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I am currently trying to start a research project, and this is the most important question that needs to be answered. I cant't move ahead without knowing the chemistry of the brain.

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    $\begingroup$ brain waves [as per title] and chemistry [as per question body] are related but not identical. Tip: google 'brain waves' and see what pops up. The first hit is likely to be very useful. As of now this question is too broad and unclear. I would advise editing it to make it fit the conventions of this site. $\endgroup$ – AliceD May 2 '17 at 12:11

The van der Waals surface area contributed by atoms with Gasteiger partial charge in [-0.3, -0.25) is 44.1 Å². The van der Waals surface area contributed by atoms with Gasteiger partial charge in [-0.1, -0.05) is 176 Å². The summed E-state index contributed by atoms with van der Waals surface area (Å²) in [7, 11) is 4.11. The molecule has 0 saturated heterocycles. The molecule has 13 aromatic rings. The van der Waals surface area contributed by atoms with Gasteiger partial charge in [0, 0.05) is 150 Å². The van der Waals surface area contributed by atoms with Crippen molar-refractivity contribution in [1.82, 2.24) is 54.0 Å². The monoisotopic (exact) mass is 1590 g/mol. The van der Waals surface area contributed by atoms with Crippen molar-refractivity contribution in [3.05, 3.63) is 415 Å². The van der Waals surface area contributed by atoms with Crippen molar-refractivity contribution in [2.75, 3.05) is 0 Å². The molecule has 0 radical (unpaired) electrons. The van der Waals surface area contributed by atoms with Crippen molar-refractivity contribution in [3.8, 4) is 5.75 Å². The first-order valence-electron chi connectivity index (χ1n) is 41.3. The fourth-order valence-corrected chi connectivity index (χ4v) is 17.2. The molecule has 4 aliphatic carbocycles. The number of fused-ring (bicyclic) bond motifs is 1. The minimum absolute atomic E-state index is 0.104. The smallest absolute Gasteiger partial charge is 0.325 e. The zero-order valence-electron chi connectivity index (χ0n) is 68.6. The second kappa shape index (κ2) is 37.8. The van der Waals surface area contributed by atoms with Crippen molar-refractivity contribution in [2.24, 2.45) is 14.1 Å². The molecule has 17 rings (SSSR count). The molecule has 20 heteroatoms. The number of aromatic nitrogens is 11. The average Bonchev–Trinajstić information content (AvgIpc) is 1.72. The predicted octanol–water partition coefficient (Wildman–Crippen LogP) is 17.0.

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Cells in the brain communicate with each other through electrical (and chemical) signals. The electrical signals from millions of neurons add up, and can be detected from outside the skull. This is called electroencephalography.

The signals that are strongest when measured in this way are often periodic or oscillatory (i.e. wave-like), because similar electrical signals from many neurons support each other if they are active synchronously. In contrast, when neurons are firing in a disordered way, then their electrical signals can partially cancel each other out when measured from outside the skull.

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